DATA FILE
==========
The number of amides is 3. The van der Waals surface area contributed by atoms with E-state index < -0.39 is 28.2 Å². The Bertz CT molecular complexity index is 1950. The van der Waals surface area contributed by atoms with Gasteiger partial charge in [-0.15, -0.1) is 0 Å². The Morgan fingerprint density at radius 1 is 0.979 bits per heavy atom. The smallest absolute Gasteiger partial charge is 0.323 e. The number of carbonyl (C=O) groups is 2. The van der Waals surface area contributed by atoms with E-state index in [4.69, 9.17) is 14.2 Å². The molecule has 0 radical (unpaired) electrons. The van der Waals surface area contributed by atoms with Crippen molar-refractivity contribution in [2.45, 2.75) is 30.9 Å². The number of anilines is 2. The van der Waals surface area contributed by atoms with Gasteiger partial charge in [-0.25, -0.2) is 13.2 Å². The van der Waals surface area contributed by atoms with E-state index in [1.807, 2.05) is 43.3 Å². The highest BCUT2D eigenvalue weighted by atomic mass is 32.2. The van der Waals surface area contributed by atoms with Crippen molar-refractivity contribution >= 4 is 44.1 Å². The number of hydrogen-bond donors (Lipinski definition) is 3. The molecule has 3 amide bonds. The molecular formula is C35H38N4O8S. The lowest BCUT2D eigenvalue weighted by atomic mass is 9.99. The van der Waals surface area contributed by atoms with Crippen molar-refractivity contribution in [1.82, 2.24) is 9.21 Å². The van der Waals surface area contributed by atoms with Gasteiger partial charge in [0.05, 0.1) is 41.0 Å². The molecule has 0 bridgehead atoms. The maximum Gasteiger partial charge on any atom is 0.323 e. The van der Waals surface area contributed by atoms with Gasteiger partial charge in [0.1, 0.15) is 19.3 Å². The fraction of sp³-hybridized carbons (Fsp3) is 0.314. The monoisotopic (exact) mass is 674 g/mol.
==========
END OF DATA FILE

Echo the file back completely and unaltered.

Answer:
The number of amides is 3. The van der Waals surface area contributed by atoms with E-state index < -0.39 is 28.2 Å². The Bertz CT molecular complexity index is 1950. The van der Waals surface area contributed by atoms with Gasteiger partial charge in [-0.15, -0.1) is 0 Å². The Morgan fingerprint density at radius 1 is 0.979 bits per heavy atom. The smallest absolute Gasteiger partial charge is 0.323 e. The number of carbonyl (C=O) groups is 2. The van der Waals surface area contributed by atoms with E-state index in [4.69, 9.17) is 14.2 Å². The molecule has 0 radical (unpaired) electrons. The van der Waals surface area contributed by atoms with Crippen molar-refractivity contribution in [2.45, 2.75) is 30.9 Å². The number of anilines is 2. The van der Waals surface area contributed by atoms with Gasteiger partial charge in [-0.25, -0.2) is 13.2 Å². The van der Waals surface area contributed by atoms with E-state index in [1.807, 2.05) is 43.3 Å². The highest BCUT2D eigenvalue weighted by atomic mass is 32.2. The van der Waals surface area contributed by atoms with Crippen molar-refractivity contribution >= 4 is 44.1 Å². The number of hydrogen-bond donors (Lipinski definition) is 3. The molecule has 3 amide bonds. The molecular formula is C35H38N4O8S. The lowest BCUT2D eigenvalue weighted by atomic mass is 9.99. The van der Waals surface area contributed by atoms with Crippen molar-refractivity contribution in [1.82, 2.24) is 9.21 Å². The van der Waals surface area contributed by atoms with Gasteiger partial charge in [0.05, 0.1) is 41.0 Å². The molecule has 0 bridgehead atoms. The maximum Gasteiger partial charge on any atom is 0.323 e. The van der Waals surface area contributed by atoms with Gasteiger partial charge in [0.1, 0.15) is 19.3 Å². The fraction of sp³-hybridized carbons (Fsp3) is 0.314. The monoisotopic (exact) mass is 674 g/mol.